So we got our CEO governor.  And we got our corporately funded Congress.  And we started hearing about cops and pensions and teachers and tenure and average salaries in the public sector.  And, despite the fact that all of these targets are part of the humble majority that controls less than 20% of our country’s wealth, we began to hear how we were going to scrimp, save and sacrifice our way out of this mess.  No real mention of the rich and how they might offer a bit of their 80% plus to help, but a plan nonetheless.

“But I Don’t Follow Politics”

During the 2010 election, there were two sentiments expressed more than any others as I spoke to potential voters (including those that had no intention of voting).

The first of these was “I’d vote for X, but …”  The “but” usually being an outcome they simply couldn’t palate.  “I really like the Libertarian candidate, but I am afraid the Democrat will win if I vote third party.”  I quickly came to the conclusion that most people vote against candidates and proposals, rather than for their preferred option.  It’s why the attack ads and the PAC money are so effect.  It’s easy to create a political bogeyman.

The other thing I would hear on a daily basis is “I don’t really follow politics.  I don’t really care.”  I’d usually follow this up with a question: “Well, what do you care about?”

The answers were often quizzical.  “I care about my electricity bill.”  “I care about making my mortgage.”  “I care about my retirement savings.”  “I care about my kid’s education.”  “I care about my paycheck… But I don’t see how that relates to politics.”  A quick look at our most recent State and Federal budgets and the ensuing media coverage might help answer that question.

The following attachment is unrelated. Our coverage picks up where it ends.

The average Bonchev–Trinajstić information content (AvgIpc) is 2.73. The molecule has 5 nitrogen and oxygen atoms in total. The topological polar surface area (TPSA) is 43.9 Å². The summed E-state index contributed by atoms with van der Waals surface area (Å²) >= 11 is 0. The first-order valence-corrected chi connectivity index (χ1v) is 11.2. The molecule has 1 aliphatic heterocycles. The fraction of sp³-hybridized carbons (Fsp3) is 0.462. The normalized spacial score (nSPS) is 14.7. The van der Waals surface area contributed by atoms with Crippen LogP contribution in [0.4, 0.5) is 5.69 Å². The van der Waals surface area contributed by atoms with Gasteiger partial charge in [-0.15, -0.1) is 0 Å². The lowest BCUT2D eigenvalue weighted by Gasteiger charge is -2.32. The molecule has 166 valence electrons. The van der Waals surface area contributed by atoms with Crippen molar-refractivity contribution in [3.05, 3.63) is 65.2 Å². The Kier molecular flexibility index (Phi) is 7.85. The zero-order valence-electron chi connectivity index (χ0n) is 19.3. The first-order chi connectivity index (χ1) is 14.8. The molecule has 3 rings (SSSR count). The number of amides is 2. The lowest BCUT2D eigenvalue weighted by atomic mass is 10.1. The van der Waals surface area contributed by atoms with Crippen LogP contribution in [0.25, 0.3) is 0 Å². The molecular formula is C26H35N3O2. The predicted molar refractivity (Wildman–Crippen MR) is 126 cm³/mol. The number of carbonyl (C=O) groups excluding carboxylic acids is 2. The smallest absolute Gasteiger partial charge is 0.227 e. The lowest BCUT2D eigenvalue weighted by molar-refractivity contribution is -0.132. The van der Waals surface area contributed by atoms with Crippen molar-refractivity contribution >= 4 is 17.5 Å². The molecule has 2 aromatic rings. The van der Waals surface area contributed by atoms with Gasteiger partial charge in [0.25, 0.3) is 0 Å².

It’s quite a puzzle.  Our country is broke, but our businesses continue to enjoy unprecedented profitability.  There aren’t any raises to be had, unless you are the boss.  The Henry Ford principle that he wanted to pay people enough so they could afford his product is quaint, as any new jobs that get created seem to pay a fraction of those they replace.  It lacks balance.  It’s not fair.  The problems seem obvious; the solutions less so.

So What’s Next?

Regardless of how we got here, this is our starting point.  It looks unfortunately familiar, with parallels to the decline of every empire.  Concentration of wealth.  Debtor nation status.  An aging population.  Imbalance in trade.  Declining literacy.  Disproportionate military spending.  It’s a recipe for change.  But what does that change look like and how do we organize for “what comes next?”

There is a great quote that translates roughly to “the king of the last revolution will never be the prince of the next revolution.”  Basically, change comes from the outside.  At this point, we should realize that the solutions we need are probably not going to come from the broken systems that created our current set of challenges.

The Review has committed this space for this purpose - to discuss the issues of politics, business, money and social change.  One of the great things about this region is that it has always had a thriving counter culture, a beautiful fringe of artists, entrepreneurs, musicians, academics and thinkers.  It’s a group of outsiders that just might hold the answers we are looking for.  It’s a group that needs a voice.  And that’s what we are going to try to do.

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    Ron Usall

    I always like this guy\'s articles. He makes sense and seems to have good ideas. It\'s amazing how we have let the reverse Robin Hoods take what little we have left and they are still looking for more.